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Increased Health Risk For Those Working Overnight

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Overnight shifts can increase health risks Creatas/Thinkstock

Whether full-time or part-time, the majority of people have a job in order to earn a living. You might grudgingly have to wake up barely past sunrise, but at least you are home in time for dinner, right?

According to statistics released by the U.S. Department of Labor in 2004, “3.2 percent worked night shifts.” While this seems like a small fraction of the population, this group of workers has an increased risk of developing health conditions.

In an Associated Press article published in USA Today, it was noted that “higher rates of breast and prostate cancer among women and men whose work day starts after dark” were detected. Similar results have been found in numerous studies.

The reason working overnight, or graveyard, shifts is so dangerous is that it disrupts the body’s circadian rhythm.

“Circadian rhythms are physical, mental and behavioral changes that follow a roughly 24-hour cycle, responding primarily to light and darkness in an organism’s environment. They are found in most living things, including animals, plants and many tiny microbes,” according to the National Institute of General Medical Sciences. This cycle controls hormone levels and melatonin production.

Women, especially, are subject to the dangerous side effects of working at night. “The hormone melatonin, which can suppress tumor development, is normally produced at night,” according to an USA Today article. When this cycle is disrupted, the risk of developing cancer is significantly increased.

Men working graveyard shifts are also at an increased risk of developing prostate cancer.

People who alternate between working during the day and at night are at an even greater risk of health conditions, because the body is unable to adjust to a pattern and is not able to rest fully. Sleep is vital in maintaining healthful living. Without it, the body becomes exhausted and the immune system is affected in a negative manner. If our immune systems are not functioning at their best, we are at risk of getting serious health conditions.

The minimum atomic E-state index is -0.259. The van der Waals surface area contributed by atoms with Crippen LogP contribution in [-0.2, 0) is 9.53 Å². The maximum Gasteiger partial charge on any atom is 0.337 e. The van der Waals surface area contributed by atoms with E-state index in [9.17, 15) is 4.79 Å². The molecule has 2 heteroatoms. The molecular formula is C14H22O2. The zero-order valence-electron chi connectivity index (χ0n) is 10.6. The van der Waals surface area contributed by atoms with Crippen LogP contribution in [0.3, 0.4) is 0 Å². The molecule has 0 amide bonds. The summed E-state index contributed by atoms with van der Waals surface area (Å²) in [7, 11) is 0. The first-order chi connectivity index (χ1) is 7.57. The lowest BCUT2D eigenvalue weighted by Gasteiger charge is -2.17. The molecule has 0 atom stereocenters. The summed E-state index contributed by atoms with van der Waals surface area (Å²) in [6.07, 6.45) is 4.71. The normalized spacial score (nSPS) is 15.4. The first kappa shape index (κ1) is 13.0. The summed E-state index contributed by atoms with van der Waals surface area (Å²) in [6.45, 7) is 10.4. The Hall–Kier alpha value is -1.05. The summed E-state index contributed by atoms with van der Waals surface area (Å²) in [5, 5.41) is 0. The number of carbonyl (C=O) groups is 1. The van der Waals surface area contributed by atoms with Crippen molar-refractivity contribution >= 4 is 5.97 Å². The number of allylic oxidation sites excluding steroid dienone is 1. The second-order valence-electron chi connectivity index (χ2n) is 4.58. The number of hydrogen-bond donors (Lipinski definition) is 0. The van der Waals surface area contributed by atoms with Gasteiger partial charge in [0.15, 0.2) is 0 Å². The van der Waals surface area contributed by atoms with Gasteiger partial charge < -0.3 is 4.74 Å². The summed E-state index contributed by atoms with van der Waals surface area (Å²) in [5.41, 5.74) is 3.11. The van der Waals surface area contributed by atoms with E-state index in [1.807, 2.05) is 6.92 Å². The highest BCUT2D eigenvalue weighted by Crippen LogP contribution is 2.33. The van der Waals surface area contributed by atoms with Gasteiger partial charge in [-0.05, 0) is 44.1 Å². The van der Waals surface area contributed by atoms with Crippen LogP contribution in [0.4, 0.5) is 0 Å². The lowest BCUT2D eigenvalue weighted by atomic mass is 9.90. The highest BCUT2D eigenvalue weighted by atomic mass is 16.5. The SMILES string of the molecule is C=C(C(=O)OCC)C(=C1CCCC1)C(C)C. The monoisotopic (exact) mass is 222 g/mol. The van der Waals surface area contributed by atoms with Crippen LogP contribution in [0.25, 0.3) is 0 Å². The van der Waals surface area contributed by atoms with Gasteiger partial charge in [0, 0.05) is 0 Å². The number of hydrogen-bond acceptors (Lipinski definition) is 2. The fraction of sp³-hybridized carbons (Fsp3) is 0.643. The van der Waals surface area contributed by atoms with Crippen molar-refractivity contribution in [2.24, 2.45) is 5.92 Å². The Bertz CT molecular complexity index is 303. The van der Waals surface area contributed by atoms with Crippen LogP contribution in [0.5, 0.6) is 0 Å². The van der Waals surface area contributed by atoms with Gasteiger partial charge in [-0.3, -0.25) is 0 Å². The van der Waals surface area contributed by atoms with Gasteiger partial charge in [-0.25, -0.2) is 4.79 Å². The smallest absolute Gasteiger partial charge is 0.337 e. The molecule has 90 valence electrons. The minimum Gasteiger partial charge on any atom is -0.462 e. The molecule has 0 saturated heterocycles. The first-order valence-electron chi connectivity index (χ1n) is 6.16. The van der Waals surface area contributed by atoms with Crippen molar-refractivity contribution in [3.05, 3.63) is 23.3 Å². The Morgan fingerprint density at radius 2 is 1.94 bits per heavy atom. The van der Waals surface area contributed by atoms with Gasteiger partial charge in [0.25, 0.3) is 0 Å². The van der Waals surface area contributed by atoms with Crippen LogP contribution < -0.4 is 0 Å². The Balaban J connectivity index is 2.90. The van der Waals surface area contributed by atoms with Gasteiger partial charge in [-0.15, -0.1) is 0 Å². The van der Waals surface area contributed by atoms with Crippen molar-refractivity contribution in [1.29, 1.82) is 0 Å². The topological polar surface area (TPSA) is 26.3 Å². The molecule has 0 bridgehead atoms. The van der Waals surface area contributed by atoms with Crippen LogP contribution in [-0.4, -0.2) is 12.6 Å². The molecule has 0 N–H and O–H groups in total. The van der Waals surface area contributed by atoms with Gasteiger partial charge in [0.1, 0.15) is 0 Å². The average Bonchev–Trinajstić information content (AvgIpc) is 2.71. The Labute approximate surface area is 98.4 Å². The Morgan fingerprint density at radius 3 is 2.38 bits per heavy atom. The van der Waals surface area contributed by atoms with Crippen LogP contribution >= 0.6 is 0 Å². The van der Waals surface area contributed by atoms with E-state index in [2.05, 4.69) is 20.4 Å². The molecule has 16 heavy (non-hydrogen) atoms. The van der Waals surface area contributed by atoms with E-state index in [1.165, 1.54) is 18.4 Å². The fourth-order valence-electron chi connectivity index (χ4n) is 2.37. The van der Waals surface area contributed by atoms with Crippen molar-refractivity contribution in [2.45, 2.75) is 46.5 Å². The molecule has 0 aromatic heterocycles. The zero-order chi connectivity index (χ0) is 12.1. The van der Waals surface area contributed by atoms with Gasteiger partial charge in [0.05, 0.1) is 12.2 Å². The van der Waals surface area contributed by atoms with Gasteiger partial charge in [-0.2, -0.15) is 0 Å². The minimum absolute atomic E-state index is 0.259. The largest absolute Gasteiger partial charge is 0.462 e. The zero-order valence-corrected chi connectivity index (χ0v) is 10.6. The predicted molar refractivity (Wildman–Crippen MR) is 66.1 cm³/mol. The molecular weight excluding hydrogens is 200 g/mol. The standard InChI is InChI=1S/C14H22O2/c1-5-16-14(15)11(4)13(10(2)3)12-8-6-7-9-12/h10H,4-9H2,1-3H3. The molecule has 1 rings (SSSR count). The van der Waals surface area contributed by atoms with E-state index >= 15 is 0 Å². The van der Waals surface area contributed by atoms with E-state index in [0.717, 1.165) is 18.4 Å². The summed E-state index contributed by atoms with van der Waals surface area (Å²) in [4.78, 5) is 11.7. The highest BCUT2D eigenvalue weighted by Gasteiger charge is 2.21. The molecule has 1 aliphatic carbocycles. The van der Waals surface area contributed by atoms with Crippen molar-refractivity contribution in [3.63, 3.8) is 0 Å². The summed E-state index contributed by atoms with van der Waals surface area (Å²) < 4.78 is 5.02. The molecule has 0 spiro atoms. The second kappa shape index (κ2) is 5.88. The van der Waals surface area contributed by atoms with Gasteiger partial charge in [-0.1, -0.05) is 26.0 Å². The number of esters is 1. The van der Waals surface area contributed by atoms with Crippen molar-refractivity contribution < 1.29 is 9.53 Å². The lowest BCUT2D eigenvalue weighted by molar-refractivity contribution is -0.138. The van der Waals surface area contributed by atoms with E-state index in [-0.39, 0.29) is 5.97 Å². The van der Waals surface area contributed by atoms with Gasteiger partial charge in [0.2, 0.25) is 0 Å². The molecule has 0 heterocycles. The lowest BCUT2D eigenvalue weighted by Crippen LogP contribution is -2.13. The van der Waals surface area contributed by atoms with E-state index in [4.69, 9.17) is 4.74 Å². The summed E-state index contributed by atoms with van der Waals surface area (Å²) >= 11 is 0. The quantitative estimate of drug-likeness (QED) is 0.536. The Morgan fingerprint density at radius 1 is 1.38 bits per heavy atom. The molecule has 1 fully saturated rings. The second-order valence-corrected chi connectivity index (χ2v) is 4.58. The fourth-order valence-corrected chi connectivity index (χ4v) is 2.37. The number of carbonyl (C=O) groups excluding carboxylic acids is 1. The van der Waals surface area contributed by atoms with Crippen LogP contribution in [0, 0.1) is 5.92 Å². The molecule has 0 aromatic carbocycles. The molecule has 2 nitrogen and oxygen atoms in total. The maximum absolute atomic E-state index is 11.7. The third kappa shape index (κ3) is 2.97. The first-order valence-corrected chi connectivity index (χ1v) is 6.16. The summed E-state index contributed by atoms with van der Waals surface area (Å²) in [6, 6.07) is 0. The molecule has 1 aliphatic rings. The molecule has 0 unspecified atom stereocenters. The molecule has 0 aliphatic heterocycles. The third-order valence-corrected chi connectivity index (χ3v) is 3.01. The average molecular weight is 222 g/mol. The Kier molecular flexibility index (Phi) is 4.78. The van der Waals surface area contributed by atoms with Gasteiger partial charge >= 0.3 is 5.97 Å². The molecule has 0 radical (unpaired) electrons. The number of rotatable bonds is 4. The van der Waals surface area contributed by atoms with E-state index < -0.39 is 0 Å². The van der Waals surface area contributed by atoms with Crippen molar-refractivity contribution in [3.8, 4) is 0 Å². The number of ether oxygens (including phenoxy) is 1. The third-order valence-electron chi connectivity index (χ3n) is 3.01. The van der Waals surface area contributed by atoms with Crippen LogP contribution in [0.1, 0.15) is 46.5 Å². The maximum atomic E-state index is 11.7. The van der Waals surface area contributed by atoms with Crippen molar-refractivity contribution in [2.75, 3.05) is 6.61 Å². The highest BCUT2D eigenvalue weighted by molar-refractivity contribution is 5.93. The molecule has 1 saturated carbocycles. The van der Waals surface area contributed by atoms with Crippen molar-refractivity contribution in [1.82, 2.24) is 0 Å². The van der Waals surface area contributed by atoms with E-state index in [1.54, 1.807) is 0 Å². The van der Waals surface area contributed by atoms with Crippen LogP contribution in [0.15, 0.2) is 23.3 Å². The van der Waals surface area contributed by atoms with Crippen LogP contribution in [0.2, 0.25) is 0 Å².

The majority of people only think of the superficial disruptions that go along with working at night, such as difficulty having a social life.

Besides the plethora of health conditions that go along with having a reversed circadian rhythm, sleep deprivation can lead to insomnia, which often continues to exist even after you stop working at night.

Interruption in the body’s natural rhythms is an often overlooked, but very real problem.


USA Today Article:
AP "Night-shift Work Linked to Cancer." USA Today. Gannett, 29 Nov. 2007. Web. 29 June 2012.

National Institute of General Medical Sciences:
"Circadian Rhythms Fact Sheet." - National Institute of General Medical Sciences. National Institute of General Medical Sciences, 30 Jan. 2012. Web. 29 June 2012.

"Workers on Flexible and Shift Schedules in May 2004." United States Department of Labor. U.S. Department of Labor, 1 July 2005. Web. 29 June 2012.

Reviewed July 2, 2012
by Michele Blacksberg RN
Edited by Jody Smith

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We value and respect our HERWriters' experiences, but everyone is different. Many of our writers are speaking from personal experience, and what's worked for them may not work for you. Their articles are not a substitute for medical advice, although we hope you can gain knowledge from their insight.